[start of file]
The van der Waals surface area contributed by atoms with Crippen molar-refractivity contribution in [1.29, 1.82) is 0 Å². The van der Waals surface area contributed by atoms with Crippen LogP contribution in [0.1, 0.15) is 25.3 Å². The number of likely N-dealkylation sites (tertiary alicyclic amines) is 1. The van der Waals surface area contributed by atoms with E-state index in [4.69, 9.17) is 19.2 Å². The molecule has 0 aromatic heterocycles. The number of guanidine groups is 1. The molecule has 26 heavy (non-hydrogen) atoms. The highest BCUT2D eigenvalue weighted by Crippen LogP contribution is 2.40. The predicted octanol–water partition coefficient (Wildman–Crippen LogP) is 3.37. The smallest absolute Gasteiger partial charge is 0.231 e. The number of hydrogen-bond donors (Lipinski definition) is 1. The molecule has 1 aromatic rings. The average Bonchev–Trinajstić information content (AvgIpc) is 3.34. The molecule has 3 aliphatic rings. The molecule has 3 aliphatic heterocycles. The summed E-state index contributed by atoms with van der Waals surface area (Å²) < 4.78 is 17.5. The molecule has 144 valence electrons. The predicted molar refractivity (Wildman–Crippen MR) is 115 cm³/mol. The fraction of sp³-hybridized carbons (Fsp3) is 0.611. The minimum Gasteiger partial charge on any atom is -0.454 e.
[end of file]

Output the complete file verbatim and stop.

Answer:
The van der Waals surface area contributed by atoms with Crippen molar-refractivity contribution in [1.29, 1.82) is 0 Å². The van der Waals surface area contributed by atoms with Crippen LogP contribution in [0.1, 0.15) is 25.3 Å². The number of likely N-dealkylation sites (tertiary alicyclic amines) is 1. The van der Waals surface area contributed by atoms with E-state index in [4.69, 9.17) is 19.2 Å². The molecule has 0 aromatic heterocycles. The number of guanidine groups is 1. The molecule has 26 heavy (non-hydrogen) atoms. The highest BCUT2D eigenvalue weighted by Crippen LogP contribution is 2.40. The predicted octanol–water partition coefficient (Wildman–Crippen LogP) is 3.37. The smallest absolute Gasteiger partial charge is 0.231 e. The number of hydrogen-bond donors (Lipinski definition) is 1. The molecule has 1 aromatic rings. The average Bonchev–Trinajstić information content (AvgIpc) is 3.34. The molecule has 3 aliphatic rings. The molecule has 3 aliphatic heterocycles. The summed E-state index contributed by atoms with van der Waals surface area (Å²) < 4.78 is 17.5. The molecule has 144 valence electrons. The predicted molar refractivity (Wildman–Crippen MR) is 115 cm³/mol. The fraction of sp³-hybridized carbons (Fsp3) is 0.611. The minimum Gasteiger partial charge on any atom is -0.454 e.